Tommy had spent two hours trying to explain the difference between vowels and consonants to Simon before he gave up and sent the cowboy home to wax his truck and watch "Sesame Street." Maybe Simon wasn't meant to read. Maybe he was meant to be all instinct and no intelligence. In a way, Tommy admired him. Simon didn't worry, he took things at face value as they happened. Simon was like the strong, free and easy Cassady to Tommy's introspective, overanalytical Kerouac. Maybe he would put Simon in his story of the little girl growing up in the South. The story he would be working on if he weren't worrying about Jody.

He sat all day on the couch, reading The Vampire Lestat until he couldn't concentrate anymore, then he paced the apartment, checking his watch and railing to Peary, who listened patiently from the freezer.

"You know, Peary, it's inconsiderate of her not to leave me a note. I don't have any idea what she does while I'm at work. She could be having a dozen affairs and I wouldn't even know."

He checked the almanac eight times for the time the sun would set.

"I know, I know, until I met Jody, nothing really ever happened to me. That's why I came here, right? Okay, I'm being unfair, but maybe I'd be better off with a normal woman. Jody just doesn't understand that I'm not like other guys. That I'm special. I'm a writer. I can't handle stress as well as other guys  -  I take it personal."

Tommy heated up a frozen dinner and left the freezer lid open so Peary could hear him better.

"I have to look to the future, you know. When I'm a famous writer I'm going to have to go on book tours. She can't go with me. What can I say, 'No, I'm sorry, but I can't go. If I go away my wife will starve to death'?"

He paced around the turtles, who were struggling in their crates. One of them raised his spiny head and considered Tommy.

"I know how you guys feel. Just waiting for someone to eat you. You think I don't know how that feels?"

When he could no longer look them in the eye, he carried the turtles into the bathroom, then returned to the living room and tried to get through a few more chapters of The Vampire Lestat.

"This is wrong," he said to Peary. "It says that vampires don't have sex after they are turned. Of course it only talks about male vampires. What if she's been faking? You know, she could be frigid except for when she drinks my blood."

He was working himself into a frenzy of sexual insecurity  -  something that felt familiar and almost comfortable  -  when the phone rang. He yanked it off the cradle.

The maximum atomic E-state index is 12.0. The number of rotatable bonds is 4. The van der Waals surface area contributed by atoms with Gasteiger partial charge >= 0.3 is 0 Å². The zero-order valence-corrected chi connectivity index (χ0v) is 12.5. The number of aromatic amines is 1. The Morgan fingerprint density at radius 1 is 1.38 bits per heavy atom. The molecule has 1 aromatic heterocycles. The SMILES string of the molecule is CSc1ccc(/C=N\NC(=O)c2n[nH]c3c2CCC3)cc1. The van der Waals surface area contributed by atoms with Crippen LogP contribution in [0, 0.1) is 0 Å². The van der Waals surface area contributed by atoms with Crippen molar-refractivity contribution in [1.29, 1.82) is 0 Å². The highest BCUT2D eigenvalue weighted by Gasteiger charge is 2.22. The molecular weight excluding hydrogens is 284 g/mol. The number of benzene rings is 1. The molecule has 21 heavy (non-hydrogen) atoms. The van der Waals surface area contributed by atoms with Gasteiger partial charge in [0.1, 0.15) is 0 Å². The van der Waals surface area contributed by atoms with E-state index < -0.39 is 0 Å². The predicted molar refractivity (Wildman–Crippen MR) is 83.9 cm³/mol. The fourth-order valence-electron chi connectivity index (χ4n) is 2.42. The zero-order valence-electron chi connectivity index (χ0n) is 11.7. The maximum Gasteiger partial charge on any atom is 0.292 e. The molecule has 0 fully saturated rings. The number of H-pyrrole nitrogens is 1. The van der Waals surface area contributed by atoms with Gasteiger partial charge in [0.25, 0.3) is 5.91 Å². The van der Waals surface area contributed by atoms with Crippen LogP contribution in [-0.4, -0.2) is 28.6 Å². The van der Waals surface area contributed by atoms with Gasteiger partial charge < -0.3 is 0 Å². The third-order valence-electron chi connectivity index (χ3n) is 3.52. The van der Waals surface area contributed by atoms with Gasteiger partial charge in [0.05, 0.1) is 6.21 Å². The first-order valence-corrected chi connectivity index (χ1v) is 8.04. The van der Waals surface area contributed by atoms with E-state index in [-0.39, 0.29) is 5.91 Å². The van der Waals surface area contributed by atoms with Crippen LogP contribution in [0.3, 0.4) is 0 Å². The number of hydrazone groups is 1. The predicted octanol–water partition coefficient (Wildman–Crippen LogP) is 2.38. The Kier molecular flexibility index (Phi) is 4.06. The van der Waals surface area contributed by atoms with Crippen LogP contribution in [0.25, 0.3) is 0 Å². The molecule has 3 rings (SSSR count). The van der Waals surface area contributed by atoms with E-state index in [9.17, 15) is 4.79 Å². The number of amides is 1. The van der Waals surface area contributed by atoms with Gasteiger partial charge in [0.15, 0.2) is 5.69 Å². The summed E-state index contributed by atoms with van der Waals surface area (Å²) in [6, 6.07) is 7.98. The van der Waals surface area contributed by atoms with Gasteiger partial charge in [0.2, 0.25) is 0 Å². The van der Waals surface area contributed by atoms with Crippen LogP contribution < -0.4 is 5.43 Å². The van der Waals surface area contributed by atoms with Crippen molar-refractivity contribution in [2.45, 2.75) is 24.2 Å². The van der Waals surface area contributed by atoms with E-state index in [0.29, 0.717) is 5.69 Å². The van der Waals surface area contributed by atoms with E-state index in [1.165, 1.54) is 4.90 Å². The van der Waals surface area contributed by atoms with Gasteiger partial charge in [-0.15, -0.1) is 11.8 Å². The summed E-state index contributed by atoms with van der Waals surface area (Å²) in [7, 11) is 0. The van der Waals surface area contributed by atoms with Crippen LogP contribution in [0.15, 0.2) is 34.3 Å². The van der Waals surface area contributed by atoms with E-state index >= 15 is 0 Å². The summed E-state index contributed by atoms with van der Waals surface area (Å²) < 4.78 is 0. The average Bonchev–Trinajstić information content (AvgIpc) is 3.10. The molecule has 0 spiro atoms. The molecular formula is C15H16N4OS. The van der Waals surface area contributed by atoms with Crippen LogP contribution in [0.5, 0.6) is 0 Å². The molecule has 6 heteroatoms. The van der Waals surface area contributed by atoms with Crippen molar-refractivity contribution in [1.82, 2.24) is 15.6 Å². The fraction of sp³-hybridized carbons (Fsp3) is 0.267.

"Hello."

A woman's voice, surprised but trying to not to show it, said, "Hello. I'd like to speak to Jody, please."

"She's not here," Tommy said. "She's at work," he added quickly.

"I called her at work and they said she left her job over a month ago."

"Uh, she has a new job. I don't know the number."

"Well, whoever you are," the woman said, losing the pretense of politeness, "would you tell her that she still has a mother. And tell her that it is common courtesy to tell your mother when you change your phone number. And tell her that I need to know what she is going to do for the holidays."

"I'll tell her," Tommy said.

"Are you the stockbroker? What was it... Kurt?"

"No, I'm Tommy."

"Well, it's only two weeks until Christmas, Tommy, so if you're still around, we'll be meeting."

"I'll look forward to it," Tommy said. Like I look forward to a root canal, he thought.

Jody's mom hung up. Tommy put down the phone and checked his watch. Only an hour to sunset. "She's alive," he said to Peary, "I'm sure of it. If she survived her mother, she can survive anything."

She heard steam rushing through pipes, rats scurrying in shredded paper, the spinnerets of spiders weaving webs, the footsteps of a heavy man, and the padding and panting of dogs. She opened her eyes and looked around. She was on her back on the basement floor, alone. Cardboard boxes were scattered about the room. Moonlight and sounds of movement spilled through the broken window.

She got up and stepped up on a crate to look out the window. She was met by a yap and a snort and the growling countenance of a bug-eyed dog with a pan strapped to his head.

"Ack!" She wiped the slime from her cheek.

The Emperor fell to his knees and reached through the window. "Oh goodness, are you all right, dear?"

"Yes, I'm fine. I'm fine."

"Are you injured? Shall I call the police?"

"No, thank you. Could you give me a hand?" She would have leaped through the window, but it wasn't a good idea in front of the Emperor. She took his hand and let him pull her through the window.

Once on her feet in the alley, she dusted off her jeans. Bummer had fallen into a yapping fit. The Emperor picked up the little dog and stuffed him into his oversized coat pocket.

"I must apologize for Bummer's behavior. There's no excuse for it, really, but he is a victim of inbreeding. Being royalty myself, I make allowances. If it's any consolation, it was only on Bummer's insistence that we ventured down this alley and found you."